Computer Science News Archive
Digital Coding: the next big thing beyond coding looks at the new approach to learning, which brings together disparate aspects of computer science, cognition, design and everyday life to provoke curiosity, deep learning and creativity.
It was developed by an interdisciplinary team from UCL Computer Science at UCLIC, led by Prof Yvonne Rogers together with Dr Nic Marquardt, Dr Venus Shum, Dr Rose Johnson and Susan Lechelt (pictured). The team has produced ed an extensive, tangible computing toolkit called Mag... [more]
On the 10–11th December, UCLU Tech Soc held its very own Hackathon called Porticode. The workshops and beginner focus meant that UCL welcomed 65% first-time hacker! A total of 120 attendees, 5 winners, 24 hours?—?the hacks that were produced were incredible.
Emily Mears, Tech Soc Vice President, has blogged about Porticode – see below:
"It’s 5am on Sunday morning in the South Cloisters, and I’ve just finished my first can of Monster. In front of me 20 or so students sit at tables, their faces lit by the screens in front of them, with discarded wrappers and water bottles acting as the only proo... [more]
A sample of shipping containers passing through the Port of Rotterdam is X-rayed. The resulting images are inspected by humans who search for anything suspicious - weapons for example. However, the process is time-consuming, so only a small fraction can be sampled.
The Computational Security Science (COMPASS) group at University College London (UCL), led by Lewis Griffin, may soon speed up the process by employing artificial intelligence. Dr Griffin is being sponsored by Rapiscan, who make the X-ray machines, to create software that uses machine-learning techniques to scan the x-ray images. T... [more]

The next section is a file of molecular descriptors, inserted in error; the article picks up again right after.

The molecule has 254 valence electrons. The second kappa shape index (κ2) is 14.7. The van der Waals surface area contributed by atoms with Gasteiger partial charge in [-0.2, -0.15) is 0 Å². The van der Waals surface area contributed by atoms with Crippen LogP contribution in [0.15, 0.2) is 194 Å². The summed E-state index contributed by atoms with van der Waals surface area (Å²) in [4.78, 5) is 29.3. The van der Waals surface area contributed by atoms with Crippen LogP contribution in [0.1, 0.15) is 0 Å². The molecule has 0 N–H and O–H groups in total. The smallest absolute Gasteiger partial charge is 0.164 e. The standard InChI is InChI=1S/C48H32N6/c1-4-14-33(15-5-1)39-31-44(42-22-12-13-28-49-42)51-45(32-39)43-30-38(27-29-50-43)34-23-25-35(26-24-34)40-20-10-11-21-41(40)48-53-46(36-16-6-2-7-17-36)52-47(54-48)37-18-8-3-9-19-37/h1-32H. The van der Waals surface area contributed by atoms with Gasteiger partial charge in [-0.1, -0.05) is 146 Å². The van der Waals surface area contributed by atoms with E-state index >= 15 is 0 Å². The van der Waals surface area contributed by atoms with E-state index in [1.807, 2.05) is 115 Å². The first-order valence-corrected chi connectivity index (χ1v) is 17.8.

This year UCL has prepared and sent 3 teams to the NWERC (Northwestern Europe Regional Contest) part of ACM programming competition which was held in Bath on 20th November 2016.
During the contest, the teams consisting of three students had 11 algorithmic problems to solve. They must submit solutions as programs in C, C++, Java or Python (although it is not guaranteed every problem is solvable in Python). Programs are then run on test data. If a program fails to give a correct answer, the team is notified and can submit another program.
The winner is the team which correctly solves most proble... [more]
Google has given €150,000 to three UK organisations, including UCL, who are working on fact-checking projects to help journalists and the public avoid falling for fake stories and bogus claims.
The funding announcement comes amid heated debate about the role of companies such as Facebook and Google in spreading fake stories that some claim influenced the results of the US election. The money is part of a €24m (£20.5m) round of funding from Google’s digital news initiative, which backs innovative projects in news across Europe.
€50,000 is being given to a project called Factmata, developed at U... [more]
The majority of updates to mobile apps don’t have a significant impact on user ratings, suggesting developers might release updates too frequently, according to a new study by UCL researchers. They found free apps were less likely to make an impact when their developers release an update compared to paid apps, although among the impactful releases, the impact was more likely to be positive for free apps.
“There’s a culture among app developers of getting more releases out than your competitors, but our research suggests they should think more carefully before putting out a release, as it might... [more]
The rise of online retailers, big-box-stores, and the increasingly personalized services offered to online shoppers, in conjunction with the economic downturn of 2008 and its residual economic effects, has meant that more and more British shoppers are turning away from the high street to address their shopping needs.
Although there has been some evidence of better economic performance in recent years, the high street economy has not always followed in step. As a result, there has been a net increase in vacant shop fronts across UK high streets.
To help address the needs of ailing UK high stre... [more]
David Pym, Professor of Information, Logic, and Security, and Head of the Programming Principles, Logic and Verification Research Group at UCL Computer Science, has been appointed UCL’s University Liaison Director with the Alan Turing Institute, succeeding Professor Sofia Olhede (UCL Statistical Science).
UCL is a founding partner of the Turing, the UK’s national data science institute. Its mission is to:
- undertake data science research at the intersection of computer science, mathematics, statistics and systems engineering
- provide technically informed advice to policymakers on the wider implic... [more]